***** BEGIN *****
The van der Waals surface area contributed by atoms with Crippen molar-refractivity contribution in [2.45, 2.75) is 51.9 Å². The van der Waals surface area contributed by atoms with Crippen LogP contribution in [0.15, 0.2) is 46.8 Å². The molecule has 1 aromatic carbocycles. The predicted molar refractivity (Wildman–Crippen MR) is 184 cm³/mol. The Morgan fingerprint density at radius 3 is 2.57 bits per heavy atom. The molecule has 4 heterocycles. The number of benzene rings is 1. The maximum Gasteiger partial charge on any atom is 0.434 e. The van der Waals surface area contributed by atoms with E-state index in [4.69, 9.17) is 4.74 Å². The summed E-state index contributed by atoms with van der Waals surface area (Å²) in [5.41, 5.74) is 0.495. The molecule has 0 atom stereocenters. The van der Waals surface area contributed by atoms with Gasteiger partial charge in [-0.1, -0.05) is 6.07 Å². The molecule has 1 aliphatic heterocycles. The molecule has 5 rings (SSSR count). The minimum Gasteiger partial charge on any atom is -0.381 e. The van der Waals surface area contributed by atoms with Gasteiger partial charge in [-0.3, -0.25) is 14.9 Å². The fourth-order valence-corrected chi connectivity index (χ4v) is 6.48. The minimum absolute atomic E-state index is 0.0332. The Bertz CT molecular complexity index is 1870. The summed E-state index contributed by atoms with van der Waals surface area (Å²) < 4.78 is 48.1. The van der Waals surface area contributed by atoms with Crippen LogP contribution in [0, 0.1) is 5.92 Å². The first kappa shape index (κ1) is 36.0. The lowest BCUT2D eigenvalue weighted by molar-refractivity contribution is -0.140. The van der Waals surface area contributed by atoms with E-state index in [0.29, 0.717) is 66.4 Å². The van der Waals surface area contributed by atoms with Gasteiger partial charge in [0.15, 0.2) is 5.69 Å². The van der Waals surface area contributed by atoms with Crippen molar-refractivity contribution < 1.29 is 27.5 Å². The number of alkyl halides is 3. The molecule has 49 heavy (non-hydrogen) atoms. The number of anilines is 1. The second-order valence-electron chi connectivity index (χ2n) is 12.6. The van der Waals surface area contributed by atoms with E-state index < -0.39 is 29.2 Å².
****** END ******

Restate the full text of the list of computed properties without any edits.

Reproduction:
The van der Waals surface area contributed by atoms with Crippen molar-refractivity contribution in [2.45, 2.75) is 51.9 Å². The van der Waals surface area contributed by atoms with Crippen LogP contribution in [0.15, 0.2) is 46.8 Å². The molecule has 1 aromatic carbocycles. The predicted molar refractivity (Wildman–Crippen MR) is 184 cm³/mol. The Morgan fingerprint density at radius 3 is 2.57 bits per heavy atom. The molecule has 4 heterocycles. The number of benzene rings is 1. The maximum Gasteiger partial charge on any atom is 0.434 e. The van der Waals surface area contributed by atoms with E-state index in [4.69, 9.17) is 4.74 Å². The summed E-state index contributed by atoms with van der Waals surface area (Å²) in [5.41, 5.74) is 0.495. The molecule has 0 atom stereocenters. The van der Waals surface area contributed by atoms with Gasteiger partial charge in [-0.1, -0.05) is 6.07 Å². The molecule has 1 aliphatic heterocycles. The molecule has 5 rings (SSSR count). The minimum Gasteiger partial charge on any atom is -0.381 e. The van der Waals surface area contributed by atoms with Gasteiger partial charge in [-0.3, -0.25) is 14.9 Å². The fourth-order valence-corrected chi connectivity index (χ4v) is 6.48. The minimum absolute atomic E-state index is 0.0332. The Bertz CT molecular complexity index is 1870. The summed E-state index contributed by atoms with van der Waals surface area (Å²) < 4.78 is 48.1. The van der Waals surface area contributed by atoms with Crippen LogP contribution in [0, 0.1) is 5.92 Å². The first kappa shape index (κ1) is 36.0. The lowest BCUT2D eigenvalue weighted by molar-refractivity contribution is -0.140. The van der Waals surface area contributed by atoms with E-state index in [0.29, 0.717) is 66.4 Å². The van der Waals surface area contributed by atoms with Gasteiger partial charge in [0.15, 0.2) is 5.69 Å². The van der Waals surface area contributed by atoms with Crippen molar-refractivity contribution < 1.29 is 27.5 Å². The number of alkyl halides is 3. The molecule has 49 heavy (non-hydrogen) atoms. The number of anilines is 1. The second-order valence-electron chi connectivity index (χ2n) is 12.6. The van der Waals surface area contributed by atoms with E-state index < -0.39 is 29.2 Å².